§ Lord Althorp
said, that when the subject was before the House yesterday, he had expressed a wish that the physicians should be examined; and though they were informed of the King's health upon the responsibility of those who, from their situations, were bound to be scrupulous, yet he still confessed he should rather have had the testimony of the physicians. Upon reconsideration, however, he thought that as the intended duration of the Bill was very short, he would not press for the hearing of evidence by the House; but should it become necessary to renew the Bill between this and the close of the Session, he should feel it proper to call upon the House to hear the testimony of the physicians: at present he should not give the Bill any opposition.
Lord John Russell
said, the only question that called for any remark was the effect of the Bill as a matter of precedent. As the indisposition under which his Majesty at the present moment unhappily laboured did not affect the Royal mind, he considered that the safeguards establish-ed offered sufficient security. As forming a precedent, care should be taken to guard against its being used as a pretext under which, in the event of the Royal mind suffering in any future reign, the Ministers for the time being might keep the King away from the members of his family, or otherwise abuse so great and important a power. He should have thought, therefore, that the examination of the physicians would have been advisable, and in all future cases that course, in his opinion, ought to be pursued. He was perfectly satisfied with the securities provided by this Bill; and if at any future time valid objections should be raised against it, the means of obtaining further securities would be still accessible. The Bill was now understood to pass under the full conviction of Parliament, that it had been informed, upon the responsibility of Ministers, that the Royal mind was not affected by the malady under which his Majesty was suffering, so as to incapacitate him from signifying his pleasure in any case where the Royal signature was necessary.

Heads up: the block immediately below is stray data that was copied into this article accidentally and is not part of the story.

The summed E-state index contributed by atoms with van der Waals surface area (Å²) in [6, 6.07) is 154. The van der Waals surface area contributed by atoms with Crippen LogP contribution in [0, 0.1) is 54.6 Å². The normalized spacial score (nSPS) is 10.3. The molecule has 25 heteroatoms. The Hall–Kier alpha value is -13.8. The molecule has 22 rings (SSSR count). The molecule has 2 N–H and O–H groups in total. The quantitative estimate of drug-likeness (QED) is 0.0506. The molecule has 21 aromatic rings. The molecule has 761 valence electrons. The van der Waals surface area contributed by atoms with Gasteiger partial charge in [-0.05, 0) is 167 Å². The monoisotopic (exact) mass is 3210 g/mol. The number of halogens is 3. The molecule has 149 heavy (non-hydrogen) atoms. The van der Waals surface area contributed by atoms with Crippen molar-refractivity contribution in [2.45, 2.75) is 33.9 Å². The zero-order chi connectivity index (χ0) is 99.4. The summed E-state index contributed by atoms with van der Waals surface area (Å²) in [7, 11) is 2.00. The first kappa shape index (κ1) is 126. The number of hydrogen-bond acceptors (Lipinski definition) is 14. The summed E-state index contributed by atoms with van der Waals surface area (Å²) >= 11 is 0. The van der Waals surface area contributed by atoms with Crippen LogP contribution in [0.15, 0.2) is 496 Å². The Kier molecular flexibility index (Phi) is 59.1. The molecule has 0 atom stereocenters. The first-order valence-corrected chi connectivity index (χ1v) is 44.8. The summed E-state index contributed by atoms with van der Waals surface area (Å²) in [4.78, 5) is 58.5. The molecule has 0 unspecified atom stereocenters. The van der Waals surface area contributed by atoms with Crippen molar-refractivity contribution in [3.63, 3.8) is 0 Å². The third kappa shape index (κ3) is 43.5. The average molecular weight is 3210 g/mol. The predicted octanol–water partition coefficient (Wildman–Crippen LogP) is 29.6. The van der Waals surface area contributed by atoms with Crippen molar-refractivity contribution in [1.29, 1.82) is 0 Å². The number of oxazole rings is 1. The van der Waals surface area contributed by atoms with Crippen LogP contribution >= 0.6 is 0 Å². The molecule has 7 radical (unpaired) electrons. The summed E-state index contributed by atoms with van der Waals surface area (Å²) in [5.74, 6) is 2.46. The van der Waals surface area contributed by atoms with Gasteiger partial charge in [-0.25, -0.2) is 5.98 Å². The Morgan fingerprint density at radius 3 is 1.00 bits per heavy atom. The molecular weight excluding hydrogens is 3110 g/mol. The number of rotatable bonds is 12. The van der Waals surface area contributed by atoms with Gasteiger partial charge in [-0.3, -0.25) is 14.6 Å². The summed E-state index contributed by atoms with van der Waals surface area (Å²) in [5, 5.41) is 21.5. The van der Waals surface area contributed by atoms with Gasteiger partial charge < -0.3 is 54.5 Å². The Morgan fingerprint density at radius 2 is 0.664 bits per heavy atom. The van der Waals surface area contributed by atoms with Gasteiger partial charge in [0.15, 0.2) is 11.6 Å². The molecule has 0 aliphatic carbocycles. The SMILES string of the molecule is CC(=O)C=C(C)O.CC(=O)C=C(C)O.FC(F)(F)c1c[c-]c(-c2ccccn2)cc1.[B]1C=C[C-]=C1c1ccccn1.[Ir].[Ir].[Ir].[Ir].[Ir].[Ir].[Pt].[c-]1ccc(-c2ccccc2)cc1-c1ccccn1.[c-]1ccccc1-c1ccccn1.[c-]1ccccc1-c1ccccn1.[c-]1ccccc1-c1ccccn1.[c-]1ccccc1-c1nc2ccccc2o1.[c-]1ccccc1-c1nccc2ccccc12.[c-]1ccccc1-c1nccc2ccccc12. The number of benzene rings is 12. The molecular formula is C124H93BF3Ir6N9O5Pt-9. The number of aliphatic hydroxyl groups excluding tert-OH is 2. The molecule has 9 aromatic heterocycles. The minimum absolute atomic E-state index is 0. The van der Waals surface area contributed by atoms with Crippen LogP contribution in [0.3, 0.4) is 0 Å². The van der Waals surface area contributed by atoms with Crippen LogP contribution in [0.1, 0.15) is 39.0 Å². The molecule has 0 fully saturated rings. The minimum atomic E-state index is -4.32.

§ Mr. C. W. Wynn
entirely concurred with the noble Lord who had just sat down, in thinking that the present Bill was chiefly important in the light of a precedent. It was important to mark the distinction between a new method of signifying the Royal pleasure and a delegation of the Royal authority. It was important, too, that the Bill should not be made to extend beyond a mere case of bodily incapacity for affixing the Sign Manual, and by no means to reach a case wherein the Royal mind might be affected, nor even a case where it might be necessary to delegate the Royal authority in consequence of its being thought material to the recovery of the Sovereign that he should altogether withdraw his mind from business. In such a case it would, of course, be quite right that the Ministers should call for the aid of Parliament in such delegation; but that was a remedy perfectly distinct from the present. As to the existing state of the Royal mind, they had abundant evidence in the form of the Bill, that it was not affected, while that form prevented 1195 abuse in case of mental incapacity; for the language of the Bill is, that the Royal assent must be given by word of mouth, which distinctly implied that it was to be given by a person completely cognizant of the nature of the instrument to which he was giving his assent. Hereafter it might be found that other precautions were necessary—and if so, they might be added—whether they were found necessary for the better prevention of abuse, or to guard against the present measure being drawn into any evil precedent.
The House resolved itself into a Committee. The Bill was ordered to be reported, without amendments; the House resumed; the Report was brought up, and the question put, that it be read a third time.
§ Sir Robert Peel
wished to say in reply to an observation made last night, respecting the crime of forging the Royal Signature stamp, that in the Regency Act there was a clause, enabling his present Majesty, then Prince of Wales, to sign "George, Prince Regent," and the Act did not make the forging that signature treason, but forgery. On the present occasion, the precedent afforded by that Act, was strictly followed; and most hon. Members, he had no doubt, would consider the punishment of forgery abundantly sufficient for such a possible offence. The other precautions contained in the Bill better provided against forgery than would any extraordinary severity which they might introduce in the nature of a penal enactment.
§ The Bill was passed, and immediately carried up to the Lords by Sir R. Peel.